Alan Jay Lerner and Frederick Loewe’s 1956 classic Broadway musical MY FAIR LADY has some of the most iconic tunes in the American song catalog. And, of course, relays that tempestuous relationship (perhaps romantic, perhaps not) between the egocentric and language-obsessed Professor Henry Higgins and Eliza Doolittle, a Cockney flower seller with aspirations for more. Higgins strikes up a bet with Colonel Pickering, also a language expert, that he can pass Eliza off as a lady of society within six months—and then, it’s off to the races as Higgins and Eliza spar along the way.
True blue fans of Stephen Sondheim (this reviewer included) will be drooling over Porchlight’s latest offering MARRY ME A LITTLE. This two-hander revue showcases a number of Sondheim’s finest trunk songs—early renditions of numbers that were cut from such musicals as FOLLIES, INTO THE WOODS and MERRILY WE ROLL ALONG. Conceived and developed by Craig Lucas and Norman René, MARRY ME A LITTLE (which has been revised for this production) introduces audiences to two lonely singles in New York City—known merely as “The Man” and “The Woman.” Living just an apartment floor away, these two lament their loneliness, and it becomes up to audiences to decide if the relationship that transpires in the show is real or imagined. The details are a bit foggy as MARRY ME A LITTLE has no dialogue whatsoever, but the piece is ultimately designed to showcase Sondheim’s work.
In putting together American Theater Company’s current production of William Inge’s classic play PICNIC, Artistic Director Will Davis said he wanted his cast “to reflect the playwright and the powerful forces in his own psyche that kept him from happiness and fulfillment.” Indeed, the actors Davis has cast certainly unlock a great deal of humanity in PICNIC’s characters. As outsider Hal, Molly Brennan delivers a particularly inspired performance and bestows an immense depth of feeling into her role. While this is the first time I’ve seen a staging of PICNIC, I imagine that Hal is often played more broadly and more stereotypically typecast as a “macho” man—aggressive and assertive. In Brennan’s Hal, however, there is a beautiful earnestness and genuine desire for acceptance and belonging. This also makes Hal’s desire for Madge (Malic White) a more powerful longing for human connection. Alongside Brennan, White’s Madge also has a similar desire for understanding—though the role could be played more desperate still. White’s self-assured take on the character does not allow Madge to emit as much desperation as she might.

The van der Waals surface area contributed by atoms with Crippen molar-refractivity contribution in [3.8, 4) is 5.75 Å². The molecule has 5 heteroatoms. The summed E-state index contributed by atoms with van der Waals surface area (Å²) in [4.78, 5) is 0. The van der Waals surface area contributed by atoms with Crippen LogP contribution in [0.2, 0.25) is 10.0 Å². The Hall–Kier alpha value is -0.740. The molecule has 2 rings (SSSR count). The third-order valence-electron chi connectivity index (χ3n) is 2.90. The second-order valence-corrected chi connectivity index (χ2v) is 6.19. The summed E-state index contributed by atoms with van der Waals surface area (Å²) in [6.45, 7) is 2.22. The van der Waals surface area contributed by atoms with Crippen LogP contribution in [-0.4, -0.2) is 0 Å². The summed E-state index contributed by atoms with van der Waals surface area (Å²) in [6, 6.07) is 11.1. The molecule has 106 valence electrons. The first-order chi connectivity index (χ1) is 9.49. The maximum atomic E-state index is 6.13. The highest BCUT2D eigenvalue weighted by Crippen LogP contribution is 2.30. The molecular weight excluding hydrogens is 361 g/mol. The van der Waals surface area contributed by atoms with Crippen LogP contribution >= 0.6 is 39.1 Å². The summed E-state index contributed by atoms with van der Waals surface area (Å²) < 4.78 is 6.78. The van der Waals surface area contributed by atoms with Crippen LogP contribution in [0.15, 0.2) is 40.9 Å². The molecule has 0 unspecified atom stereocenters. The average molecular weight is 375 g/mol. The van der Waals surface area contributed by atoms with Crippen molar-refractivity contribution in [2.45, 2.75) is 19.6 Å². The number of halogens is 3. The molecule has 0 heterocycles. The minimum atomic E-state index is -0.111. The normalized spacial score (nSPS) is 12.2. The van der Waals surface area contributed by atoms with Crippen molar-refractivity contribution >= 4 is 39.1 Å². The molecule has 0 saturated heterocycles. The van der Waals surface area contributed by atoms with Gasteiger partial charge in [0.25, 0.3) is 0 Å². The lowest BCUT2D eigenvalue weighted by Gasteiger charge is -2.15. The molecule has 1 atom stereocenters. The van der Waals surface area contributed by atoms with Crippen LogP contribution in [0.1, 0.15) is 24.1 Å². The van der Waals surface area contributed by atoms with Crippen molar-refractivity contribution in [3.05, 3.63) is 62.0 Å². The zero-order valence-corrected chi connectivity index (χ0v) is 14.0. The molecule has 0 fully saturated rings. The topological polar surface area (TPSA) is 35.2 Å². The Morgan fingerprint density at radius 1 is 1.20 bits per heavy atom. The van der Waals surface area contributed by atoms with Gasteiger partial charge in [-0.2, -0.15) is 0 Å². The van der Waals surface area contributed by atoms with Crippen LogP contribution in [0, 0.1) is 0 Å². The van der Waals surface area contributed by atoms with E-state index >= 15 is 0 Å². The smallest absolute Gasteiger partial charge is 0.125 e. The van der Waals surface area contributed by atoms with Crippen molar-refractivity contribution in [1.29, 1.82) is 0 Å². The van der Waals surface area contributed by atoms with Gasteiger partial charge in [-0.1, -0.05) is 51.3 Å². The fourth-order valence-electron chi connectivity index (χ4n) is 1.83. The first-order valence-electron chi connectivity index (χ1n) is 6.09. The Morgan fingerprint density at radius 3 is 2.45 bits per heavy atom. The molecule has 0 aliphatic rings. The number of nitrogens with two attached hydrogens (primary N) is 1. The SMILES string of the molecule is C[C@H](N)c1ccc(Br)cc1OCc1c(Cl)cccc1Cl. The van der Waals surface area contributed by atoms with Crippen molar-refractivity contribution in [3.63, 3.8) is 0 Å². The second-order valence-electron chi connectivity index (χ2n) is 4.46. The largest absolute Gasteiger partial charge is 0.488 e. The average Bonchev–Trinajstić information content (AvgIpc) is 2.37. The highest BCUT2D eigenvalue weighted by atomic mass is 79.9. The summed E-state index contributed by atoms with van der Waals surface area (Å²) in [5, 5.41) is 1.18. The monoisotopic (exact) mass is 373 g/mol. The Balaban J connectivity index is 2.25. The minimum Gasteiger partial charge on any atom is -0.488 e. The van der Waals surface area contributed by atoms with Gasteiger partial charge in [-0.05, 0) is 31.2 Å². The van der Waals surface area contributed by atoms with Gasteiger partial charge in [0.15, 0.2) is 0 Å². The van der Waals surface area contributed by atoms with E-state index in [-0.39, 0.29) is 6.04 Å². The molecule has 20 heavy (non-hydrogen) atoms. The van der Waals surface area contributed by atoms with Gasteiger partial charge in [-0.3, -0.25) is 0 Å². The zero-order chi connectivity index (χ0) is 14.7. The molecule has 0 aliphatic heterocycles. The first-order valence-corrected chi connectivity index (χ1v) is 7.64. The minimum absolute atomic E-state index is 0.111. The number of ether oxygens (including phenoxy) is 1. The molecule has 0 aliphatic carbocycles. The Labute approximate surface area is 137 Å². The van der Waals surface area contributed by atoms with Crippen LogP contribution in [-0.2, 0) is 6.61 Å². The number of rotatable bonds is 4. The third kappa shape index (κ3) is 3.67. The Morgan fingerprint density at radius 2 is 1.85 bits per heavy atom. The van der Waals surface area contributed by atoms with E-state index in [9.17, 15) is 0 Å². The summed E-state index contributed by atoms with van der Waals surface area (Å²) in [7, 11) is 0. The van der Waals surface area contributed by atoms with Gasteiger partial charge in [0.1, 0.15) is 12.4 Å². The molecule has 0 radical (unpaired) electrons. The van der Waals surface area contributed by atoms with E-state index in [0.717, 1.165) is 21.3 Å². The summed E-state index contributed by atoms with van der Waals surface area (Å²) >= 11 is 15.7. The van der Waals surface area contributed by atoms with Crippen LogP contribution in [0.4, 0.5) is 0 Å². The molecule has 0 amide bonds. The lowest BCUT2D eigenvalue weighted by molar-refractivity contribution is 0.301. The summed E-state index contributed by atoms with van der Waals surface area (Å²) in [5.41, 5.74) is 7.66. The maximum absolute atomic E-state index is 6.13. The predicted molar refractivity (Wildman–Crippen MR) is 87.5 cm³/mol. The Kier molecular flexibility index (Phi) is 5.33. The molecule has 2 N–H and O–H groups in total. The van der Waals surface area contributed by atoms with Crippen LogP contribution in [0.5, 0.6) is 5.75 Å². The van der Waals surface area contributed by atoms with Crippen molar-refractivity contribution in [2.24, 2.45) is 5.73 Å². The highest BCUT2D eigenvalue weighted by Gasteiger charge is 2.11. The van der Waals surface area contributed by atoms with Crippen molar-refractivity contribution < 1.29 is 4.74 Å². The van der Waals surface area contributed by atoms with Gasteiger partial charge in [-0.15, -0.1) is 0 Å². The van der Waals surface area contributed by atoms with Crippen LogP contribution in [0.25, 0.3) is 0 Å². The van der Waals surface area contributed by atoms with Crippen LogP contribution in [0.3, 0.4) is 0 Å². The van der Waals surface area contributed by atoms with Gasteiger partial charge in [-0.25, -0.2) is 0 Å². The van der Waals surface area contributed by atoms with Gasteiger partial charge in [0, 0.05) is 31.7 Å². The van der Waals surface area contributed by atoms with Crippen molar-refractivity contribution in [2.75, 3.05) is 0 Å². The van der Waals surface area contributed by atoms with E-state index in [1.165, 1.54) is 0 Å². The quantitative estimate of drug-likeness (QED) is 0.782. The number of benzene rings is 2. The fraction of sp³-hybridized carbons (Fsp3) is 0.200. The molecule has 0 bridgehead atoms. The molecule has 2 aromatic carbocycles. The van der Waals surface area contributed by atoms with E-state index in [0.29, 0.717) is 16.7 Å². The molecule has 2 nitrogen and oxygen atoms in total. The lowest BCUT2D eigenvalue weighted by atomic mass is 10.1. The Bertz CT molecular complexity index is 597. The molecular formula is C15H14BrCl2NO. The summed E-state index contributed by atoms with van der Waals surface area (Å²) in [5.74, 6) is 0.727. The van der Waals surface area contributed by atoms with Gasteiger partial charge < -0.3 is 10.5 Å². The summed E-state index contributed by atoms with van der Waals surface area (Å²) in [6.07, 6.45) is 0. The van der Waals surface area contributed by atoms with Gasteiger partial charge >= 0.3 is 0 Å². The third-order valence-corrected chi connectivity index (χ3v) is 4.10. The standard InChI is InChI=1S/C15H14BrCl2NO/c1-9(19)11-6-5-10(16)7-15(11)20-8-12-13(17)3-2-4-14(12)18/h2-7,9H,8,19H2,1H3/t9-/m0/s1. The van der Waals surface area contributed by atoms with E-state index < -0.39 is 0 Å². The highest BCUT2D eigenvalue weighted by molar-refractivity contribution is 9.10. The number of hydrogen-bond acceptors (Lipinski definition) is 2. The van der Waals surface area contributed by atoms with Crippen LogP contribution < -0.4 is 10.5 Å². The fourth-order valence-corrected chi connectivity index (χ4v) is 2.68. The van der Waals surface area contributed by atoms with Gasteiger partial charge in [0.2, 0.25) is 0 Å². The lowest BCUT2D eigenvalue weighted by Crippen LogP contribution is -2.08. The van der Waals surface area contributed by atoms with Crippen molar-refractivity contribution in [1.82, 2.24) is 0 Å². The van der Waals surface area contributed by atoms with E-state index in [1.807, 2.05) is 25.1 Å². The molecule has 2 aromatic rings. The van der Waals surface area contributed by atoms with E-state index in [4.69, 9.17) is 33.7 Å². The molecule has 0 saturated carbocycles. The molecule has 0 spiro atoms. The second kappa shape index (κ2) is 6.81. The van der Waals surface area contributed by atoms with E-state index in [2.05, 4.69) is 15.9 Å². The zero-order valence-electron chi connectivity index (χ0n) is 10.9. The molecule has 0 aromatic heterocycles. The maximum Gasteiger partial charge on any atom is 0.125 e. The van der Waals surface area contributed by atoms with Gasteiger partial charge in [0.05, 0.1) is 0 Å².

Theater Wit’s Chicago premiere production of Anne Washburn’s 10 OUT OF 12 presents a novel concept: audience members don headsets as they dive into tech rehearsal for a fictional theatrical production. As the play unfolds, so does tech—warts and all. Under the guidance of the Stage Manager (Dado), we are invited to observe a 10-hour day (though the actual run-time is 2 hours and 40 minutes) in the theater as the company painstakingly works to integrate the design elements into the final staged production. Because this involves some pre-recorded bits literally in the audience’s ears, director Jeremy Wechsler has incorporated some fun cameos for Chicago audiences: Martha Lavey as Lights, John Mahoney as Electrics, and Peter Sagal as Sound, among others.
Though tickets are certainly hard to come by for the Chicago engagement of Lin-Manuel Miranda’s musical theater juggernaut HAMILTON, the laughs come easily at its hammier (pardon the pun) parody counterpart SPAMILTON at the Royal George. The latest in the line of Broadway parodies from FORBIDDEN BROADWAY creator Gerard Alessandrini (who also directs), SPAMILTON pays loving and playful homage to Miranda’s masterwork. The resulting show is witty, endlessly entertaining, and genuinely had me in stitches.